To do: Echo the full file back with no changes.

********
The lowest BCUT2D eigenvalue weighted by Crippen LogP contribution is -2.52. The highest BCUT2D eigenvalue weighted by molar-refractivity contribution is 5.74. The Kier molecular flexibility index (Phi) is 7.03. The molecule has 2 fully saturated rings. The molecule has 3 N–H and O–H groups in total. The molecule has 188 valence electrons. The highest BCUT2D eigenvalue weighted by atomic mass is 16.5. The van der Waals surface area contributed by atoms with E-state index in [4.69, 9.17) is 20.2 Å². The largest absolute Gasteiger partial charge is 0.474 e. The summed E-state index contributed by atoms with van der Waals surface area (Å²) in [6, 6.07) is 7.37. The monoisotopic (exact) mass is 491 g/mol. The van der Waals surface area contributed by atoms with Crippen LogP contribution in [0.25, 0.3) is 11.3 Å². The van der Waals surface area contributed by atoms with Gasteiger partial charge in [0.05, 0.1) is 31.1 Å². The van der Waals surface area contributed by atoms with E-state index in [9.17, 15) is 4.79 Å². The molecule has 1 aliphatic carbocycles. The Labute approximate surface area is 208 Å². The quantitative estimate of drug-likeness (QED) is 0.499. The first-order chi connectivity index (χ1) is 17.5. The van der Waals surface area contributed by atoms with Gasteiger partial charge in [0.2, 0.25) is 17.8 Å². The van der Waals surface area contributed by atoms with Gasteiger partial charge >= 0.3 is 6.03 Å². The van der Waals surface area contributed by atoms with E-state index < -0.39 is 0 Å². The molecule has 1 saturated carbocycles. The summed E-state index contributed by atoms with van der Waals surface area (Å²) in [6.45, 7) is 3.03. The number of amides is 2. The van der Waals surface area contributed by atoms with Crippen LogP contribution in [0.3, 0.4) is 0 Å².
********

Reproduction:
The lowest BCUT2D eigenvalue weighted by Crippen LogP contribution is -2.52. The highest BCUT2D eigenvalue weighted by molar-refractivity contribution is 5.74. The Kier molecular flexibility index (Phi) is 7.03. The molecule has 2 fully saturated rings. The molecule has 3 N–H and O–H groups in total. The molecule has 188 valence electrons. The highest BCUT2D eigenvalue weighted by atomic mass is 16.5. The van der Waals surface area contributed by atoms with E-state index in [4.69, 9.17) is 20.2 Å². The largest absolute Gasteiger partial charge is 0.474 e. The summed E-state index contributed by atoms with van der Waals surface area (Å²) in [6, 6.07) is 7.37. The monoisotopic (exact) mass is 491 g/mol. The van der Waals surface area contributed by atoms with Crippen LogP contribution in [0.25, 0.3) is 11.3 Å². The van der Waals surface area contributed by atoms with Gasteiger partial charge in [0.05, 0.1) is 31.1 Å². The van der Waals surface area contributed by atoms with E-state index in [9.17, 15) is 4.79 Å². The molecule has 1 aliphatic carbocycles. The Labute approximate surface area is 208 Å². The quantitative estimate of drug-likeness (QED) is 0.499. The first-order chi connectivity index (χ1) is 17.5. The van der Waals surface area contributed by atoms with Gasteiger partial charge in [0.2, 0.25) is 17.8 Å². The van der Waals surface area contributed by atoms with Gasteiger partial charge >= 0.3 is 6.03 Å². The van der Waals surface area contributed by atoms with E-state index < -0.39 is 0 Å². The molecule has 1 saturated carbocycles. The summed E-state index contributed by atoms with van der Waals surface area (Å²) in [6.45, 7) is 3.03. The number of amides is 2. The van der Waals surface area contributed by atoms with Crippen LogP contribution in [0.3, 0.4) is 0 Å².